First let’s pause for a moment—it’s good to take a breath and look around—in this case, in the mountains somewhere south of Lake Tahoe, snowshoeing on a ridgetop as winter turns into spring. It’s the Lenten season, Easter yet to come. You’ve navigated a trail past cornices and crevasses and rocky outcrops, felt the lovely strain of the climb in your muscles and your lungs, and you’ve been readjusting a little to the altitude from the balmy valley floor where you spend most of your days. Now you’ve begun the return trek, and for the time being the clouds have blown through and the swirling white and gray has cleared, and the world around you is something utterly transformed: blue sky dome and craggy peaks shaggy with ice and snow, and the field of snow in front of you sparkling and brilliant. (Which is a good reminder for the only occasional snow-walker: Did you remember to put sunblock on the bottom of your nose?)
Sip your water, ponder shedding your coat, then: rising up the ridge in front of you, dancing over the snow in a trickle and then a stream, black-and-orange-winged butterflies. Painted ladies, you reckon—Vanessa cardui—headed north by northwest. Hundreds! Thousands! Millions! (Awright, maybe not here—millions elsewhere. But certainly thousands.) Being at this altitude already alters your awareness of geography—and now these wondrous and delicate and astounding creatures of tensile strength and metamorphosis, pausing for nothing on their great journey from the desert. Behold!
A new page—or, A redesigned mag
When spring is fully sprung, you’ll see some transformations with the next print edition of Santa Clara Magazine, too. The redesigned magazine will reimagine ways to tell Santa Clara’s stories big and small: speaking to the tradition of California’s first university with a few hundred years of Jesuit educational experience, here in the heart of Silicon Valley with threads reaching around the world. How do the pages of a print magazine capture that in a way that’s true and remarkable and beautiful and compelling? That’s one of the questions we’ll answer. We hope you’ll like it. Certainly the magazine has grown and changed dramatically since it was launched 35 years ago—as some of you remember, before the interwebs, back when there were telegrams but no emails, and it took three months for a letter to make it up El Camino Real from Mexico City to Mission Santa Clara de Asís. Those thousands of you who’ve visited the digital mag at santaclaramagazine.com in recent months have already found a different environ—particularwise, that the stories look better on smartphones and tablets and portable screens of various sizes (Hello, responsive design!), all of which we hope makes for a more pleasant and stupendous reader experience and encourages you, dear friend, to spread the word.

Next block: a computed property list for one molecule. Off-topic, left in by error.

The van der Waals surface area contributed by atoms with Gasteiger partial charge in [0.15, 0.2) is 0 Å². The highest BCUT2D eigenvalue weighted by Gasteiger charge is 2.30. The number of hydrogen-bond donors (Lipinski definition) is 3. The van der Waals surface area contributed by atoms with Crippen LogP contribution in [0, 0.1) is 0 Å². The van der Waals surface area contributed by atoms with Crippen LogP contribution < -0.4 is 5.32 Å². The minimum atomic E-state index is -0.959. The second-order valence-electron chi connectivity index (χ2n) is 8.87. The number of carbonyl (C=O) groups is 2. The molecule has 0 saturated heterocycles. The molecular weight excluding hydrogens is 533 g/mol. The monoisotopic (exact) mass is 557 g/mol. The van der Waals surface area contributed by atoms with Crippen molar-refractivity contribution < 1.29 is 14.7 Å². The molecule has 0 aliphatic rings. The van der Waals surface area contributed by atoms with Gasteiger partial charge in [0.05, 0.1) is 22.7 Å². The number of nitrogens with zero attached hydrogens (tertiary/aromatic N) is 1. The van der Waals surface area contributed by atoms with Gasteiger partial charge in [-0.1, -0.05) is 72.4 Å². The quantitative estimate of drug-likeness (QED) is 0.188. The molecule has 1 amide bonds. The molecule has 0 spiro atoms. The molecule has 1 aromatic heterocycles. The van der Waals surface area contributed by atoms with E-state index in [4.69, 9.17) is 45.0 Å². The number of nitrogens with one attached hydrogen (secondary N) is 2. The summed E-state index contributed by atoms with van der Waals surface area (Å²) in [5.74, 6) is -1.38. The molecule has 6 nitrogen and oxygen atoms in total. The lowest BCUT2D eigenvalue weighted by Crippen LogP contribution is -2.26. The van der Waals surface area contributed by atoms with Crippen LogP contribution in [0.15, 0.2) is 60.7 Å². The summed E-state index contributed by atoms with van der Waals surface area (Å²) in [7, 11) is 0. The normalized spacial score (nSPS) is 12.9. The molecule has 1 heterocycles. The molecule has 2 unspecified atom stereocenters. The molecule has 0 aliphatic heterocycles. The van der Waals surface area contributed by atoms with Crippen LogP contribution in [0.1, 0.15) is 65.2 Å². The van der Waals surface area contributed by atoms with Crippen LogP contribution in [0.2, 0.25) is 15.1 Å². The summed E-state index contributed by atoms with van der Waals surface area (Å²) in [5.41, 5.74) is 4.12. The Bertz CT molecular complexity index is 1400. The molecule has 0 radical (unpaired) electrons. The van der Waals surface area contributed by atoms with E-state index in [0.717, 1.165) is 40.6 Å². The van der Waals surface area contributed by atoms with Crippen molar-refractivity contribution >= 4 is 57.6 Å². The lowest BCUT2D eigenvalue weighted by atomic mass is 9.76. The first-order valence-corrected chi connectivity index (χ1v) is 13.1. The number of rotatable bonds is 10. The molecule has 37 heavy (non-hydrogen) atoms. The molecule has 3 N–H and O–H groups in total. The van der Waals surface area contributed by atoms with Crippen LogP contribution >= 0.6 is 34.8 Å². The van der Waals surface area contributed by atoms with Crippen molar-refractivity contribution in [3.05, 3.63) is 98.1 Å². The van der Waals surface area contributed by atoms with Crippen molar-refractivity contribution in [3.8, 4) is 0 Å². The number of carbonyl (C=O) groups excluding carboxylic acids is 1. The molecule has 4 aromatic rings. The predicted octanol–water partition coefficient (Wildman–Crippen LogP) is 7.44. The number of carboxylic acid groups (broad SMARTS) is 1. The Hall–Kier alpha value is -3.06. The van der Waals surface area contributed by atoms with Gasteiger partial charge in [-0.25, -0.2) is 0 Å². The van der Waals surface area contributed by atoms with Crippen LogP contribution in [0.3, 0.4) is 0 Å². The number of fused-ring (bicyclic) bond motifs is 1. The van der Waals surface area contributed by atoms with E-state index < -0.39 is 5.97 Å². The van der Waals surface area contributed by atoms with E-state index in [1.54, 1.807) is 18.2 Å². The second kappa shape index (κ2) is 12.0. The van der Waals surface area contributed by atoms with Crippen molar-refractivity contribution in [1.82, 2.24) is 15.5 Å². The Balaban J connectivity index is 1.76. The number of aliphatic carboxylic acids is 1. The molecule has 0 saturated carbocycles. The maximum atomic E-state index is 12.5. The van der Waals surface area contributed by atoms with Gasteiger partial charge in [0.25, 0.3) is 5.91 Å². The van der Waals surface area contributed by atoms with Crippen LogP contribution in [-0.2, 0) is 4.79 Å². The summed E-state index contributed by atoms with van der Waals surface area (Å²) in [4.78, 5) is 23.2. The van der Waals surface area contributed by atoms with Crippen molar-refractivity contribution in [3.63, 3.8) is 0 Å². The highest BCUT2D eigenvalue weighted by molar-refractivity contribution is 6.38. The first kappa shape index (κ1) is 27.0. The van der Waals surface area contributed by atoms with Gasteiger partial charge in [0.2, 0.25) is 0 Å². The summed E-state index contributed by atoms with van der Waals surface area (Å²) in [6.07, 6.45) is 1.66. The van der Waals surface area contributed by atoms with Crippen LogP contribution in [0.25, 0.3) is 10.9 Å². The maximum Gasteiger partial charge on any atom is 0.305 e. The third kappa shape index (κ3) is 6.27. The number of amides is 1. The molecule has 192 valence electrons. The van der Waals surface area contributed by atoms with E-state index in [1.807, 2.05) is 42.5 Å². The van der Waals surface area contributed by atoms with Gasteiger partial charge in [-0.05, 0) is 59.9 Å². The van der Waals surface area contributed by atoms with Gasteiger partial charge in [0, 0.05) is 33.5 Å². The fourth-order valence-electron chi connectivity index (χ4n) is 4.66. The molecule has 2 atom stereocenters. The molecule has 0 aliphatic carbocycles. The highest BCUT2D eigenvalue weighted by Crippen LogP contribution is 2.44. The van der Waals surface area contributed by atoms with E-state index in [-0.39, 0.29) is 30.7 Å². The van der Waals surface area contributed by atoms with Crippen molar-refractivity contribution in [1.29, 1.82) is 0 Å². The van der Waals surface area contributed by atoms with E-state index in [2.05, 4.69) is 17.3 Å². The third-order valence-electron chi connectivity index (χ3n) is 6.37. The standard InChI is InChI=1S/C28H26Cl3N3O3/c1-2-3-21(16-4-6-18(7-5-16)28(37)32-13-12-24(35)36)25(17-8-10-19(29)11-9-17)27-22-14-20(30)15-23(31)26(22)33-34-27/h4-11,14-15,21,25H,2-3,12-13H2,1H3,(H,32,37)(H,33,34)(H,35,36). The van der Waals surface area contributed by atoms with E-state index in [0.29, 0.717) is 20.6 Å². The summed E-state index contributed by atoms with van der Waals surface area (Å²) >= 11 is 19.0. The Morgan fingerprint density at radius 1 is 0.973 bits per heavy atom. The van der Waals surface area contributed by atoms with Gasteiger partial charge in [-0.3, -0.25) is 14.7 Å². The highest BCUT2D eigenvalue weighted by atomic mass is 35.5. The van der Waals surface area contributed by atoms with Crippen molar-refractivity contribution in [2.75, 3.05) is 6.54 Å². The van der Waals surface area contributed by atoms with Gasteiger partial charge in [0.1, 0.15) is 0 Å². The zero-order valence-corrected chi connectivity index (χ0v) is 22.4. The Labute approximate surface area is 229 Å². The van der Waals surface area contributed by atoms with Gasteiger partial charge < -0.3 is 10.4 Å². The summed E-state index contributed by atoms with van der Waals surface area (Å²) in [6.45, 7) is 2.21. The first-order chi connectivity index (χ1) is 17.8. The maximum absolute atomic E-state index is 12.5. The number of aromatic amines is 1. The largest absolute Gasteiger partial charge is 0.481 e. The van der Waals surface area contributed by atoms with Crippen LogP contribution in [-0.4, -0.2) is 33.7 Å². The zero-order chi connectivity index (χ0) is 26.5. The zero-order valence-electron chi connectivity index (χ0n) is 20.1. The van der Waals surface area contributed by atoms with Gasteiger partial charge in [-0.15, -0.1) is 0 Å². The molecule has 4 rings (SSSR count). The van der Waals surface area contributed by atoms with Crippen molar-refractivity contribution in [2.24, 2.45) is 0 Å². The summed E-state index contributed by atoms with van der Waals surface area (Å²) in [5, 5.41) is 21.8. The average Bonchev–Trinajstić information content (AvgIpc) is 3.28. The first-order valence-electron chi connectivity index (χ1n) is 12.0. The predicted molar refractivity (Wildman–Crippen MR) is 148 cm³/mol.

Keep the faith,
Steven Boyd Saum